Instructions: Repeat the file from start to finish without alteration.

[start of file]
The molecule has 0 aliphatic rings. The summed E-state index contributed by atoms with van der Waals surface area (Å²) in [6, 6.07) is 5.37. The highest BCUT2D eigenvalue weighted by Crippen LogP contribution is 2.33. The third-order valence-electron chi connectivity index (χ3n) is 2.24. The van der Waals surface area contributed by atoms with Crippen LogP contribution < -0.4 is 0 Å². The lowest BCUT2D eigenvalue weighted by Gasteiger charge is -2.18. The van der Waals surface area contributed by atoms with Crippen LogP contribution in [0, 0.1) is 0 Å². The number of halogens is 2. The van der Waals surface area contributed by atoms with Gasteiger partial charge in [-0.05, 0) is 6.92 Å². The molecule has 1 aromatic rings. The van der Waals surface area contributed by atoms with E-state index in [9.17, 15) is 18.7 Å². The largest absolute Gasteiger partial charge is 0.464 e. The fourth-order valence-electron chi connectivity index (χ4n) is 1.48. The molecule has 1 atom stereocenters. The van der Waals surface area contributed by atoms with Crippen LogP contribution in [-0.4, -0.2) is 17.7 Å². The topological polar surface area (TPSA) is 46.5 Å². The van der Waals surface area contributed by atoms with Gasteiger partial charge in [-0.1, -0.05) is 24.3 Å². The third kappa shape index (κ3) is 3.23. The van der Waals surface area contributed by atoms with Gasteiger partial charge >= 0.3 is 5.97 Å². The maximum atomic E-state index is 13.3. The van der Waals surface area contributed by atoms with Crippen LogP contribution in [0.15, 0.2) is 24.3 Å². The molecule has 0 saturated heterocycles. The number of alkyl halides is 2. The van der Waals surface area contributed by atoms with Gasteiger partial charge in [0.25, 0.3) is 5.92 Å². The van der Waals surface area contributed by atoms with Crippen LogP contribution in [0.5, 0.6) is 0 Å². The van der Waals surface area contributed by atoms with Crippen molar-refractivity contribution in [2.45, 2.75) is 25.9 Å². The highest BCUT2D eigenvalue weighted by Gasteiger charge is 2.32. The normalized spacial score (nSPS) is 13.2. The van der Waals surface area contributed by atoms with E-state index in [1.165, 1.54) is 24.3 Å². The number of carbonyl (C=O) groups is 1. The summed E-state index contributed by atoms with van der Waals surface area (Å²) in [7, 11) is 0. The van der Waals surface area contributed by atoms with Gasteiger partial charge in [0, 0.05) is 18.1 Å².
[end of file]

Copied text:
The molecule has 0 aliphatic rings. The summed E-state index contributed by atoms with van der Waals surface area (Å²) in [6, 6.07) is 5.37. The highest BCUT2D eigenvalue weighted by Crippen LogP contribution is 2.33. The third-order valence-electron chi connectivity index (χ3n) is 2.24. The van der Waals surface area contributed by atoms with Crippen LogP contribution < -0.4 is 0 Å². The lowest BCUT2D eigenvalue weighted by Gasteiger charge is -2.18. The van der Waals surface area contributed by atoms with Crippen LogP contribution in [0, 0.1) is 0 Å². The number of halogens is 2. The van der Waals surface area contributed by atoms with Gasteiger partial charge in [-0.05, 0) is 6.92 Å². The molecule has 1 aromatic rings. The van der Waals surface area contributed by atoms with E-state index in [9.17, 15) is 18.7 Å². The largest absolute Gasteiger partial charge is 0.464 e. The fourth-order valence-electron chi connectivity index (χ4n) is 1.48. The molecule has 1 atom stereocenters. The van der Waals surface area contributed by atoms with Crippen LogP contribution in [-0.4, -0.2) is 17.7 Å². The topological polar surface area (TPSA) is 46.5 Å². The van der Waals surface area contributed by atoms with Gasteiger partial charge in [-0.1, -0.05) is 24.3 Å². The third kappa shape index (κ3) is 3.23. The van der Waals surface area contributed by atoms with Gasteiger partial charge >= 0.3 is 5.97 Å². The maximum atomic E-state index is 13.3. The van der Waals surface area contributed by atoms with Crippen LogP contribution in [0.15, 0.2) is 24.3 Å². The molecule has 0 saturated heterocycles. The number of alkyl halides is 2. The van der Waals surface area contributed by atoms with Gasteiger partial charge in [0.25, 0.3) is 5.92 Å². The van der Waals surface area contributed by atoms with Crippen LogP contribution in [0.5, 0.6) is 0 Å². The van der Waals surface area contributed by atoms with Crippen molar-refractivity contribution in [2.45, 2.75) is 25.9 Å². The highest BCUT2D eigenvalue weighted by Gasteiger charge is 2.32. The normalized spacial score (nSPS) is 13.2. The van der Waals surface area contributed by atoms with E-state index in [1.165, 1.54) is 24.3 Å². The number of carbonyl (C=O) groups is 1. The summed E-state index contributed by atoms with van der Waals surface area (Å²) in [7, 11) is 0. The van der Waals surface area contributed by atoms with Gasteiger partial charge in [0, 0.05) is 18.1 Å².